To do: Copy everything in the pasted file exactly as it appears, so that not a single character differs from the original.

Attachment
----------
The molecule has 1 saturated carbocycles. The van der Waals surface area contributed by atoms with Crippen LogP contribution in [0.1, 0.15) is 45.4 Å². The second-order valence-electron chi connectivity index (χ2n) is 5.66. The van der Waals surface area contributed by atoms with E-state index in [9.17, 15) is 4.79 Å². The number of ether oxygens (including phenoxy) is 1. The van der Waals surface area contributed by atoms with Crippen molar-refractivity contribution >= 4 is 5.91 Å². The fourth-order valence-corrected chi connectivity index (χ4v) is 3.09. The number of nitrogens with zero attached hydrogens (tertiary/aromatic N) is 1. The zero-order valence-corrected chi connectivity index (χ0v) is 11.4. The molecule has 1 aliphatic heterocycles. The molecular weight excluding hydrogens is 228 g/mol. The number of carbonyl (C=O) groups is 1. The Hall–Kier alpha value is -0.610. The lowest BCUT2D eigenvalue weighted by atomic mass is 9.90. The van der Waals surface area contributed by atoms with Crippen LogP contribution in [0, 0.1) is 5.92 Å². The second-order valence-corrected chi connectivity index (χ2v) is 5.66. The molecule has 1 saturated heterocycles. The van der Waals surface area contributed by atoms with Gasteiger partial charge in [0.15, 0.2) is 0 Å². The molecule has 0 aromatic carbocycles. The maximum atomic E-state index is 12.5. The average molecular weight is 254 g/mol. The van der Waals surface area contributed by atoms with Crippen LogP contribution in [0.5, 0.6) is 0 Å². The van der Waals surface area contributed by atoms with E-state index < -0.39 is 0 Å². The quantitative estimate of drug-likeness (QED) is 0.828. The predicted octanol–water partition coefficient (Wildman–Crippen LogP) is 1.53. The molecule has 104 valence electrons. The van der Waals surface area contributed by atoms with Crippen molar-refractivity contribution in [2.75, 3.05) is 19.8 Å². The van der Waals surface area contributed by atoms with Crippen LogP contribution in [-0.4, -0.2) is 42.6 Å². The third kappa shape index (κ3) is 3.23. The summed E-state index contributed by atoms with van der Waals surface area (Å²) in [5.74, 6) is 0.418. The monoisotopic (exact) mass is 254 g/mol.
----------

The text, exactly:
The molecule has 1 saturated carbocycles. The van der Waals surface area contributed by atoms with Crippen LogP contribution in [0.1, 0.15) is 45.4 Å². The second-order valence-electron chi connectivity index (χ2n) is 5.66. The van der Waals surface area contributed by atoms with E-state index in [9.17, 15) is 4.79 Å². The number of ether oxygens (including phenoxy) is 1. The van der Waals surface area contributed by atoms with Crippen molar-refractivity contribution >= 4 is 5.91 Å². The fourth-order valence-corrected chi connectivity index (χ4v) is 3.09. The number of nitrogens with zero attached hydrogens (tertiary/aromatic N) is 1. The zero-order valence-corrected chi connectivity index (χ0v) is 11.4. The molecule has 1 aliphatic heterocycles. The molecular weight excluding hydrogens is 228 g/mol. The number of carbonyl (C=O) groups is 1. The Hall–Kier alpha value is -0.610. The lowest BCUT2D eigenvalue weighted by atomic mass is 9.90. The van der Waals surface area contributed by atoms with Crippen LogP contribution in [0, 0.1) is 5.92 Å². The second-order valence-corrected chi connectivity index (χ2v) is 5.66. The molecule has 1 saturated heterocycles. The van der Waals surface area contributed by atoms with Gasteiger partial charge in [0.15, 0.2) is 0 Å². The molecule has 0 aromatic carbocycles. The maximum atomic E-state index is 12.5. The average molecular weight is 254 g/mol. The van der Waals surface area contributed by atoms with Crippen LogP contribution in [0.5, 0.6) is 0 Å². The van der Waals surface area contributed by atoms with E-state index < -0.39 is 0 Å². The quantitative estimate of drug-likeness (QED) is 0.828. The predicted octanol–water partition coefficient (Wildman–Crippen LogP) is 1.53. The molecule has 104 valence electrons. The van der Waals surface area contributed by atoms with Crippen molar-refractivity contribution in [2.75, 3.05) is 19.8 Å². The van der Waals surface area contributed by atoms with Crippen LogP contribution in [-0.4, -0.2) is 42.6 Å². The third kappa shape index (κ3) is 3.23. The summed E-state index contributed by atoms with van der Waals surface area (Å²) in [5.74, 6) is 0.418. The monoisotopic (exact) mass is 254 g/mol.